Now that the oscilloscope is working again, it’s time to make an adapter for it, since the old scope is still working with DIN, something that got replaced ages ago with the better and more solid BNC type connector. Or at least I was not able to find probes that came with a DIN plug anyway.
So, after figuring out that the C1-94 is configured to have PIN 3 as signal, and PIN 2 as ground/mass, it is time to make a plug for it. For this I will be using a standard DIN plug, a standard BNC connector, and a fair amount of hot snot.
After botching around for a while I suddenly remembered again that I absolutely hate DIN connectors. First of all, you have to heat the pins to solder them. The plastic mold that holds the pins, really doesn’t like heat and melts fast. So even with a temperature controlled soldering iron like I have, it’s a fucking pain to say the least. Next to that, there is that stupid sleeve around it which either always is loose, or so inconvenient for your project that it’s crap in practice. So yeah, all in all, I have the firm opinion that DIN connectors simply suck more than a hooker during her happy hour.
That being said, I don’t want to modify the oscilloscope so I am stuck with it.
Now, first time I tried, of course the BNC plug itself was a bit too thick to get through the black sleeve, so I had to de-solder it again and then fiddle with the sleeve on, soldering it and then fitting the 2 metal parts that form the ring in and making it whole.
Now, I will spare you the rather colorful vocabulary that came to pass in the half hour of fiddling around, but you get the general idea. Good thing that I am persistent and managed to produce this.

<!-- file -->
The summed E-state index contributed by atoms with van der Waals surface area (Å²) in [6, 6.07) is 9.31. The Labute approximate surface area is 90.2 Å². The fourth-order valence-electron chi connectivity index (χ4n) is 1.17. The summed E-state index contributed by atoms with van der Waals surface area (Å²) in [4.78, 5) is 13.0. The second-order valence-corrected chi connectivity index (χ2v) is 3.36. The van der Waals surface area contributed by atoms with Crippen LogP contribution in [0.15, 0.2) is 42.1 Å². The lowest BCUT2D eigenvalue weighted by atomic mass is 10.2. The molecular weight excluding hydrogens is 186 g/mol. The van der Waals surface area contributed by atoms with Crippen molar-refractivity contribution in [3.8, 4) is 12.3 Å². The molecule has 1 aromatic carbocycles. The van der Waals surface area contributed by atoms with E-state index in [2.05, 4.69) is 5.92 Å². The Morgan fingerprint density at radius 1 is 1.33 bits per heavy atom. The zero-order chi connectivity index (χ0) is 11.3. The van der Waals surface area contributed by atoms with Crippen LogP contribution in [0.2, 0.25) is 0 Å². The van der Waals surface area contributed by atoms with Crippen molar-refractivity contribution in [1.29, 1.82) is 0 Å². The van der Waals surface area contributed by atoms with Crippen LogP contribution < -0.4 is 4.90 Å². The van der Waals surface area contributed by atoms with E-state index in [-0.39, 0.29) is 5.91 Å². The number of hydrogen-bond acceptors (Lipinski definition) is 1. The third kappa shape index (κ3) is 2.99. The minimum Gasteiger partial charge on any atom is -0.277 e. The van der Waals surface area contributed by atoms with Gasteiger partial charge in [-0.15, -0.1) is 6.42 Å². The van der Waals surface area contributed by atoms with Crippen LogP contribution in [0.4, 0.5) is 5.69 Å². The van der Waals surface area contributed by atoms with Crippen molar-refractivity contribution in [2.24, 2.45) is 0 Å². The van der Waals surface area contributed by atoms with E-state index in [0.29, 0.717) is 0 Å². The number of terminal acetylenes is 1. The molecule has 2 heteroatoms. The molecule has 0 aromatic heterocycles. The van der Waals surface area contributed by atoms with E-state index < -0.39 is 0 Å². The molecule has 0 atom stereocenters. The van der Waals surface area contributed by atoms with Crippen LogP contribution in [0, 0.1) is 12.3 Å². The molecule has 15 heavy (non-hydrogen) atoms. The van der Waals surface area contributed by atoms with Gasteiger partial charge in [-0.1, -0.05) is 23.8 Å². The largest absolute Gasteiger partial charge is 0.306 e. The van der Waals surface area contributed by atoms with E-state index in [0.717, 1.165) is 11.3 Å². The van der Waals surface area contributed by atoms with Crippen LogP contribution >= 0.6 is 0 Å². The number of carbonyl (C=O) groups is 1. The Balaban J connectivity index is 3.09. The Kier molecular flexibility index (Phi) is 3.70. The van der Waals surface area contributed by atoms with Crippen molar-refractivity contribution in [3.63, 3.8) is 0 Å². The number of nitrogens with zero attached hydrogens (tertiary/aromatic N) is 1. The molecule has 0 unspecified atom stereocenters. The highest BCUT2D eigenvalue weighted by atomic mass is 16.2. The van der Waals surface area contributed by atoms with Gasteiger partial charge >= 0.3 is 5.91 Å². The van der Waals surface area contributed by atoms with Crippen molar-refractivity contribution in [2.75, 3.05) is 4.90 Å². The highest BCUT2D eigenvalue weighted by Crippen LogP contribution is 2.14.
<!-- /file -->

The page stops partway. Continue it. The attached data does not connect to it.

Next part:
Now this will already work, but it’s not really solid, so this is the part where the hot snot gets in the picture. What I essentially did was heat up the gun for a while so that the reservoir is nice and hot. Then in a single go I just poured the plug full so that pulling it won’t break the leads and makes the thing much more solid. Then quickly setting the BNC connector on right by pushing it into the liquid glue, and then waiting for it to set. After it set, I filled up the gaps by pushing glue in the gaps and rounding it off with my fingers, resulting in the contraption shown below. It might not be the prettiest thing you have seen so far, but it will work just fine nonetheless and i can throw it around the room without having to worry it’ll break.
I will still have to get the little burrs off that the glue left, but for now i’m happy with it.
Total costs: 2 euro for the connectors, and half a cent worth of hot snot, wire and solder.
Another mini-project finished.